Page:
In two of the first three games LSU has played this season, starting slow on offense has been a problem. As the Tigers head into Saturday’s game against New Mexico, one of their top priorities is to get off to a faster start.

“I’m excited to be in Tiger Stadium again for a third consecutive week, but now we have to look towards persistence and consistency,” first-year coach Brian Kelly said Monday. “We’re looking at a football team now that has a chance to be a good team — and that means coming back after a good win and putting together a complete performance.”

That will take a little more discipline from the offense. In last week's 31-16 win over Mississippi State, the Tigers committed three of their four false-start penalties in the first half and only traveled 131 yards before the break.

LSU rebounded with a field goal in the third quarter and three touchdowns in the fourth, marking the first time since 2012 the Tigers had scored three touchdowns in the fourth quarter to come from behind to secure a win.

The offense gained 281 yards after halftime, with quarterback Jayden Daniels commanding an up-tempo offense. Daniels attempted 13 passes in the first half and 24 in the second, completing 59% of his passes overall. He also led the team with 93 yards rushing, averaging 5.8 yards per carry.

“We play better as a unit that way,” Daniels said Saturday. “Not just me personally, but everybody else. You're giving the defense time to get set, go out there and make an adjustment. Receivers, O-line, myself, running back group — we might start thinking too much with everything going on instead of going out there and playing football and trusting our eyes."

The theme was similar in LSU's season opener against Florida State, when the offense started slowly and came to life late, using an up-tempo attack. Daniels more than doubled his pass attempts in the second half while also rushing for over 100 yards. That tempo resulted a comeback that put the Tigers an extra point away from overtime with the Seminoles.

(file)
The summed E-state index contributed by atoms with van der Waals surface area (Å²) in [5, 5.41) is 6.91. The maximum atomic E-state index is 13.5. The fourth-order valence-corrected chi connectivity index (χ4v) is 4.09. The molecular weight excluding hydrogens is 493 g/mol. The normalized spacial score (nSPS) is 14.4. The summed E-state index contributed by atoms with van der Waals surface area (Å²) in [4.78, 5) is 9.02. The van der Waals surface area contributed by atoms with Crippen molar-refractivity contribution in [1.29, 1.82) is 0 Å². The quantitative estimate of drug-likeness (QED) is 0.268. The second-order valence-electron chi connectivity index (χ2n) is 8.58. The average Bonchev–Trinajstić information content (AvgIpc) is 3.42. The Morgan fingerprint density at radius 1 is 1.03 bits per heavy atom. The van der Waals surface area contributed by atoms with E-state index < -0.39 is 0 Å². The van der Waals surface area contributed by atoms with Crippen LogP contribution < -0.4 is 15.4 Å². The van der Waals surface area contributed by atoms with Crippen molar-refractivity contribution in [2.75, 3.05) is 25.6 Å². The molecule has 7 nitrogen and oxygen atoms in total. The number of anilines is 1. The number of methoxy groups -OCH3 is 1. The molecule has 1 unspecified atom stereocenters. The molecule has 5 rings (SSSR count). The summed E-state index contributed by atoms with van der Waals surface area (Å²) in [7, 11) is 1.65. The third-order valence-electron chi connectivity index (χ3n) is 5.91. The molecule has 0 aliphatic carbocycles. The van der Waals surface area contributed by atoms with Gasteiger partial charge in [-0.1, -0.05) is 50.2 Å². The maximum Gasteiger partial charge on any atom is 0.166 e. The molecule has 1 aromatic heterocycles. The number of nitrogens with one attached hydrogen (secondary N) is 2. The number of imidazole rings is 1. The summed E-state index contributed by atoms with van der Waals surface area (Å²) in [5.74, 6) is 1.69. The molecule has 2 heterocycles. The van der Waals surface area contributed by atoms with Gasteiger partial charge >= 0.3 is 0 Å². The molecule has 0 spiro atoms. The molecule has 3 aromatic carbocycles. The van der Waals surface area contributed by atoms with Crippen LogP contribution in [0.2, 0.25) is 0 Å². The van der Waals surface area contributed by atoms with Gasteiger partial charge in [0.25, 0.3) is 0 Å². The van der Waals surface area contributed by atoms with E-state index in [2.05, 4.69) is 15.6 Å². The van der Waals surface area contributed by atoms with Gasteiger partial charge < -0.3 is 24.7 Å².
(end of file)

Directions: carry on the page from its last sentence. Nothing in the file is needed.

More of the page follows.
Daniels is a known dual-threat quarterback, and he’s effective on his feet, even earning the second-highest rushing grade by Pro Football Focus after Week 3.

Both Kelly and coordinator Mike Denbrock voiced their preferences for a mobile quarterback in preseason practice, but the risk of injury comes with Daniels running on 16 snaps in each of the Tigers’ two competitive games this season.

The counterpoint to that, Kelly said, is that if he tells Daniels that he's running too much in general, then Daniels may be too hesitant to run on plays when that is the most feasible option.

“When we evaluate when he runs, if it was within the progression against really good coverage … or if it was within a particular position and he got flushed, versus you turned down a potential high-low read and took off,” Kelly said. “There’s still growth there, where he can stay a little bit more patient on the progression. Then there are some times they’re really dynamic runs where there was nothing there, and he made something happen.”

But assuming a tempo attack rids all of LSU's problems — including communication problems on a young ever-changing offensive line — is not the only answer.

The Tigers have had three different offensive line combinations through their first three games, including a switch at the center position from sophomore Garrett Dellinger to junior Charles Turner.

On Saturday, LSU’s line featured true freshmen at both tackle positions (Will Campbell and Emery Jones), and sophomores at left and right guard (Dellinger and Miles Frazier). Dellinger accounted for one false-start penalty, while Turner had the other three Saturday. Anthony Bradford, a junior guard, was inactive against the Bulldogs on Saturday but could see more time against New Mexico.

“We’ve got to clean up communication, cadence, rhythm,” Kelly said. “So, take some of that out of the mix, so to speak, so you can just go fast and not have to worry about it. I think at times we have to think in terms of correcting the gross errors instead of trying to correct everything at the line of scrimmage.”

New Mexico is 2-1 overall and 0-1 in the Mountain West, with a loss to conference opponent Boise State. Still, the Lobos are not to be taken lightly. LSU's history is sprinkled with upset losses against the likes of UAB and Troy.

Two weeks ago, the lower-level Sun Belt Conference made a splash when three of its teams beat Power Five opponents.

Besides, Kelly said, the focus of LSU's offense should be on executing well, regardless of the opponent.

“Our expectations and standards are that we have a great week of preparation,” Kelly said. “Whether it’s an SEC competition or not. We need to be consistent in what we’re doing, and that will be a challenge this week.”

Wilson Alexander contributed to this report.

Email Leah Vann at or follow her on Twitter, @LVann_sports.